nt-size: medium;”>never “do more with less” as he had once hoped.
So after more than six years as editor (and before that nearly seven as managing editor), he announced he was leaving the paper on May 18. As he approached age 60, he said he wanted “to embark on the next chapter of my life.”
Rumors flew that he was being pushed out, just as nearly half of the paper’s editorial staff has been terminated since Lee bought Pulitzer Inc. and the Post-Dispatch in 2005. But Robbins said no: “This was entirely my decision.”
His replacement as editor is Gilbert Bailon, who has been editor of the editorial page since 2007. Bailon worked at a number of newspapers and had been executive editor of the Dallas Morning News. Bailon’s replacement was not announced.
For several years staffers at the Post-Dispatch have been living in fear of getting the ax. And it was Robbins who had to wield the ax when the Lee bosses at the Davenport, Iowa headquarters dictated staff reductions to save money. Nobody was safe, neither the Guild-represented employees nor the union-exempt supervisors and sub-editors. There were constant rumors of more layoffs, including one shortly before Robbins gave his two-week notice.
A few days before his resignation was announced, Robbins talked briefly in the Weatherbird Cafe, the lunchroom at the Post, with a visitor there, Shannon Duffy, business manager of the United Newspaper Guild (formerly the St. Louis Guild). Duffy said as he started to move through the food line, Robbins followed him, being unusually friendly and relaxed. He wanted to tell Duffy something after Duffy asked him how things were going. It was: “I’m doing fine. You know how it is…. you know, Shannon, you can’t do more with less.” Then, pointing to Duffy: “The only thing you can ever do with less, is less. ”
“I think he was already feeling free” of the burden of having to toss more people over the side of the ship, Duffy said. Staffers said Robbins obviously felt bad about the many terminations and not being able to look subordinates in the eye in the elevator, thinking he might have to dump them next.
Robbins declined to answer any questions about his experiences as editor other than an announcement he put out extolling his accomplishments. His last act before resigning was to fire the sports editor, Reid Laymance, who had been suspended for making crude sexual remarks to other employees but was found to have done it again. Steve Parker, the front page editor, got the additional job of temporary sports editor.
Robbins said in his remarks to the staff that “… the past few years have also been a difficult and challenging time to lead a newsroom as you all know so very well.” He got kudos from staffers for protecting reporters and giving them time to do investigations, cover big events, and increase the Post’s digital growth to about 4.5 million unique visitors to its website each month – twice what it was in 2007.
Robbins’ leaving is seen as an escape of sorts from the problems he faced. He’s given good marks by staffers who say he did about as well as any editor could have under the financial circumstances. Still, he was criticized for ending a longtime Pulitzer tradition of writing news stories about staffers who retired and obits for retirees who died. And blacks faulted him on decreasing the number of blacks on staff to just a handful.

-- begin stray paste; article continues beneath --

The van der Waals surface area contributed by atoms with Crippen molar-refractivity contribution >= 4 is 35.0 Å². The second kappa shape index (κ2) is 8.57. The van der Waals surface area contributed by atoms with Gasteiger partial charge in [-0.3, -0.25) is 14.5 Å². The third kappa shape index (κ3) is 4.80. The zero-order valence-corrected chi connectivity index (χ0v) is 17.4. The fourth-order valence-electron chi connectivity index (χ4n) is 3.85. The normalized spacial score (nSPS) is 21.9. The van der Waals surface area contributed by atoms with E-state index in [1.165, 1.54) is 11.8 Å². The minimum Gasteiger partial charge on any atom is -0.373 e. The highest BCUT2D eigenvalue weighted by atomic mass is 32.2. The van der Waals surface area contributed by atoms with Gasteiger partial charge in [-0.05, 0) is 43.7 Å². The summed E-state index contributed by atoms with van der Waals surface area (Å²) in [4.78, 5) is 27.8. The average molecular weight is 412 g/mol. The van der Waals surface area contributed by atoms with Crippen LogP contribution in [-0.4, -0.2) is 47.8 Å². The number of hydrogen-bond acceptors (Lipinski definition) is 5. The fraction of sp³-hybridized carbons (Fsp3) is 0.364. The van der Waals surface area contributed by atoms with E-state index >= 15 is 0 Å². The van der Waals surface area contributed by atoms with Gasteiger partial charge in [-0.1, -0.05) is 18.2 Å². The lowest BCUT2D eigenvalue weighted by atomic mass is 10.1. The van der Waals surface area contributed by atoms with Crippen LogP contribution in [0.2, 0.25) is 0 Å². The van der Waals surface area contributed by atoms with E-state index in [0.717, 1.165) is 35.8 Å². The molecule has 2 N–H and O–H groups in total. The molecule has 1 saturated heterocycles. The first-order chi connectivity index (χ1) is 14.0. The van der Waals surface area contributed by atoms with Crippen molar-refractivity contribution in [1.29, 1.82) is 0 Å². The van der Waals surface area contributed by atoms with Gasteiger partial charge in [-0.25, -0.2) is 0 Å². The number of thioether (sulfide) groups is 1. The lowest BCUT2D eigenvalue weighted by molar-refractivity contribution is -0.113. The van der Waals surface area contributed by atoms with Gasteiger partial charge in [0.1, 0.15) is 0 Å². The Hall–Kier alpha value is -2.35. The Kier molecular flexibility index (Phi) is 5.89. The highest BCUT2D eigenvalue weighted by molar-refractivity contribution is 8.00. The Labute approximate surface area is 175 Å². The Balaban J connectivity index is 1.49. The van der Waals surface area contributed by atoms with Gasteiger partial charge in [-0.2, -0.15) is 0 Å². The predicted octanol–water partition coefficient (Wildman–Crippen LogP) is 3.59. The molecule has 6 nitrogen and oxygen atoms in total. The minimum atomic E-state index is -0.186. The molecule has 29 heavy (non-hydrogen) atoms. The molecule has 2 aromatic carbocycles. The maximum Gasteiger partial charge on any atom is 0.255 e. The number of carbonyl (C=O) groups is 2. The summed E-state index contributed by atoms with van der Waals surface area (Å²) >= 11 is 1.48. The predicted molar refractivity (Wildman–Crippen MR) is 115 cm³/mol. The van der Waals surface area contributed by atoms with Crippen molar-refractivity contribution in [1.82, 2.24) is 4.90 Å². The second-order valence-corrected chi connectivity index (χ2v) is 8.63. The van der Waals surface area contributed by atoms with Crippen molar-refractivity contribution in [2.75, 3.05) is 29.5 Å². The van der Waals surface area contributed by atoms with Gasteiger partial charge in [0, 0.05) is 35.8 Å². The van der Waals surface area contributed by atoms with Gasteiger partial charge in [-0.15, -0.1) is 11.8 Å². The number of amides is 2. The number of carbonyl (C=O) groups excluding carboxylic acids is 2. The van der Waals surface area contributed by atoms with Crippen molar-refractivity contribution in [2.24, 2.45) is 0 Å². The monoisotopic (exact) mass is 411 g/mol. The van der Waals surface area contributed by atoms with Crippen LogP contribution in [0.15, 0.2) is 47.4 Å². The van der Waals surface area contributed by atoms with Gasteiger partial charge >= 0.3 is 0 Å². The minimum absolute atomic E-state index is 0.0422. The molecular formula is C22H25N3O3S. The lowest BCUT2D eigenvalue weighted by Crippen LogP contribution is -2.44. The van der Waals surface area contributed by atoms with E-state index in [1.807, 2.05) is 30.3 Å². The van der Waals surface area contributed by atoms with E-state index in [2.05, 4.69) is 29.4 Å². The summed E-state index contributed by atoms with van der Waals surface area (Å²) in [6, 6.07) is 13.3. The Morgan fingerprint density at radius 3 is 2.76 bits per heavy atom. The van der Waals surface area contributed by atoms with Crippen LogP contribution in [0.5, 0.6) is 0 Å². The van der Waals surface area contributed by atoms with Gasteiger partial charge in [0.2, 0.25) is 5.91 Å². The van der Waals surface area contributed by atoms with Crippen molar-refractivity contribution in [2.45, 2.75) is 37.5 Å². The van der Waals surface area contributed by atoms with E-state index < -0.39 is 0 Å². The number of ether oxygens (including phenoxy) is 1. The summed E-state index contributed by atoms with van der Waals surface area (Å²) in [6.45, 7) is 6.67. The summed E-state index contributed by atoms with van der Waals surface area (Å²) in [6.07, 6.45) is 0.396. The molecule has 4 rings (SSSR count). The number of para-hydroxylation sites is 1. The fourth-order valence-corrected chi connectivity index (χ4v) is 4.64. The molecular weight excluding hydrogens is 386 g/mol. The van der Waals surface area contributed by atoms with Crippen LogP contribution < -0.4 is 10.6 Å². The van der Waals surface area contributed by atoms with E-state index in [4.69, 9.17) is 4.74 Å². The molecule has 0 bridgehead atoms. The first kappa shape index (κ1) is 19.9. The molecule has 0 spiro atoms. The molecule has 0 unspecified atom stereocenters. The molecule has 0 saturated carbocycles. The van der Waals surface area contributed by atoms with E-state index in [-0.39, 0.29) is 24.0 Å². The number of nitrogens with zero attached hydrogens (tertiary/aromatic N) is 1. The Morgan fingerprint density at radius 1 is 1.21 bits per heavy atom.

Bailon, his successor, is largely unknown in the newsroom but has spoken to community groups. Many staffers don’t know how to pronounce his name (it’s buy-loan). Under Lee ownership the editorial page has continued its hard-hitting liberal, or progressive, editorials as it has since the paper was founded in 1878. Bailon, in a statement, said the Post will continue “aggressive investigative, watchdog, in-depth reporting along with strong opinions and voices.”
“We are and will remain the dominant content, online and advertising marketplace for the St. Louis region,” Bailon said.
Even so, the Post continues to lose circulation and advertising during the economic downturn that has been hard on big-city newspapers. For the six months ending March 31, the Post’s weekday circulation fell 4.2 percent, to 187,990 and its Sunday circulation dropped 7.5 percent to 333,530. That puts the Post behind the Kansas City Star which had a weekday circulation of 209,260 but trailed the Post on Sunday with 305,110. The Audit Bureau Circulations said Sunday circulations for 532 papers rose 5 percent in the six months.
Most of the Post’s economic problems are on the corporate level and stem from Lee’s borrowing $1.46 billion in 2005 to acquire Pulitzer Inc. Lee has good cash flow, especially from about four dozen smaller papers it owns, and continues to pay down the huge debt. But it had to refinance its loans last winter and use a bankruptcy filing to get all its creditors to go along.
Lee was almost delisted on the New York Stock Exchange earlier this year when its share price stayed below a $1 a share for a good spell (it was $46 a share when Lee acquired Pulitzer).
Following the brief bankruptcy episode, the Lee board of directors approved a bonus of $500,000 for Mary Junck, the Lee CEO, and $250,000 for its chief financial officer Carl Schmidt. The Guild, in a protest outside the Post building, said the money should be given to employees who have seen their incomes reduced.
This was followed by an announcement that Lee, through a proviso of tFederal law, has decided to delay funding its Pulitzer Pension plan for 2011. The Guild saw this as another way for Lee to save money. The union is fighting Lee in federal court to try to get it to arbitrate on the issue of whether health care benefits should be restored to Guild members who contend they were promised lifetime health benefits in union contracts.